Prisma Access has been purposefully architected to be cloud-native in the truest sense of the phrase, leveraging infrastructures such as service (IaaS) providers like Amazon web services (AWS) and Google’s cloud platform to scale dynamically when the need is most critical.
Cloud Access Security Broker (CASB)
Using cloud SaaS solutions, especially during COVID, has enabled organizations to remain productive from the safety of their own homes. As such, securing cloud-based applications such as Salesforce.com, Office365, and Workday is even more important to extend on-premises security requirements to the Cloud. Cloud Access Security Brokers (CASB) allow organizations to apply security policies, monitor behavior, and manage risk across the entire set of enterprise cloud services and providers.
Palo Alto Network’s Prisma SaaS solution makes SaaS adoption safe by reducing the risk of data exposure, breaches, and non-compliance by offering advanced data protection and consistency across applications.
Consider Implementing Multi-Factor Authentication
Another step you can take to strengthen security for your remote workforce is multi-factor authentication (MFA).
Multi-factor authentication adds at least 2 layers of security to a user’s credentials. Often multi-factor is based on something you have, i.e., a smartphone or a security token, and something you know, usually a password or passphrase. Additional factors may include something you are, fingerprint, or somewhere you are, IP address location.
Certain MFA solutions can alert an administrator if there are several failed attempts to breach an account. A good MFA solution you may want to consider is Okta’s Adaptive Multi-Factor Authentication.
Select a Solid Email Security Solution
To further safeguard your email, make sure you are using email security software specifically designed to safeguard your organization. Choose programs that go beyond basic spam filters and secure your email across all 3 zones: along the perimeter, inside your organization and network, and beyond the perimeter. Securing your email in all 3 zones is vital to help you take a proactive approach to email security.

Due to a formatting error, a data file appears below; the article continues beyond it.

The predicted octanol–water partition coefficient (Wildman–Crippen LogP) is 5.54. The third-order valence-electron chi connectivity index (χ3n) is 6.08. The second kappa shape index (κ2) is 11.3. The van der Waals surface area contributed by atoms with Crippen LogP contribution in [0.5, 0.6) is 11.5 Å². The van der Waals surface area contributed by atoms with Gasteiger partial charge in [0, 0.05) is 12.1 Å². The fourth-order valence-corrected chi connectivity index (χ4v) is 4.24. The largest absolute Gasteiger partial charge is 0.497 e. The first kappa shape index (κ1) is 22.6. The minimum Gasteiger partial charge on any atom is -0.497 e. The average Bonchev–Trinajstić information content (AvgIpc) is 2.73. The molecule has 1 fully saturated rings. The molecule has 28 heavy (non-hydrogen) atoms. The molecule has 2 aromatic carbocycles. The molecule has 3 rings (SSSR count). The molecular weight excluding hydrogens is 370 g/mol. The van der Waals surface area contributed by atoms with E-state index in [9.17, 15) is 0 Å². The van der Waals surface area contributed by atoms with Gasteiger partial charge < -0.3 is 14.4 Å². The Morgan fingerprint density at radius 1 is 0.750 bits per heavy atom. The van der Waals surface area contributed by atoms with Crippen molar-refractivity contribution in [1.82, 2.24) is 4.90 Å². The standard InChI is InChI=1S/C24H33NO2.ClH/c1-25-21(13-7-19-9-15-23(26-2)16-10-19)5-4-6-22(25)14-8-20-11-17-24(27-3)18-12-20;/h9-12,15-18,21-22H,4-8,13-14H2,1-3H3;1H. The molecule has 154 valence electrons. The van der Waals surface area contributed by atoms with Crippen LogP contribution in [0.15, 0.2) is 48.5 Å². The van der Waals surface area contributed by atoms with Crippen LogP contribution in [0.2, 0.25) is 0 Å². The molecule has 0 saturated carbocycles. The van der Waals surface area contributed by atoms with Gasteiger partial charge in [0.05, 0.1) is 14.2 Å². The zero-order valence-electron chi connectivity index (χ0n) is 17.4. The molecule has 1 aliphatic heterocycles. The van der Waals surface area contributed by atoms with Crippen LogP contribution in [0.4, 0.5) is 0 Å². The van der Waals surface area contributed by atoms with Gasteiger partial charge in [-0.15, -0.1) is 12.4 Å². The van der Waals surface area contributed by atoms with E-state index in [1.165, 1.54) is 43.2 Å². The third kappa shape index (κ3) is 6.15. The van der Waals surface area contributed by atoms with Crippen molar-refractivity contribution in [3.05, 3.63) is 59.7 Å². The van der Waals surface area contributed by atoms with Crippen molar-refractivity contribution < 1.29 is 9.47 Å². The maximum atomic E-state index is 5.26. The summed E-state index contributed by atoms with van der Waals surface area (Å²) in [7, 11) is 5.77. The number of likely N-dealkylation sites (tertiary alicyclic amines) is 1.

A good email security program will also do more than filter out blatant phishing attempts and other scams and be able to look for ransomware and other forms of malware. Look for solutions that offer real-time threat detection (such as Mimecast) and can be easily integrated into your existing infrastructure.
Security Awareness for a Remote Workforce
If employees aren’t able to recognize threats, they aren’t able to avoid, report, remove or otherwise address them.
Even the most robust security solutions and comprehensive security software is no substitute for employee training. After all, employees, not technology, are the most common points of entry for cybercriminals.
The 2019 State of IT Security Survey found that employee training and email security were the top problems faced by IT security professionals. However, a survey by Wombat Security Technologies found that more than 30% of employees polled didn’t even know what malware and phishing were. This knowledge gap is alarming and underscores the importance of regular, relevant, and comprehensive cybersecurity training.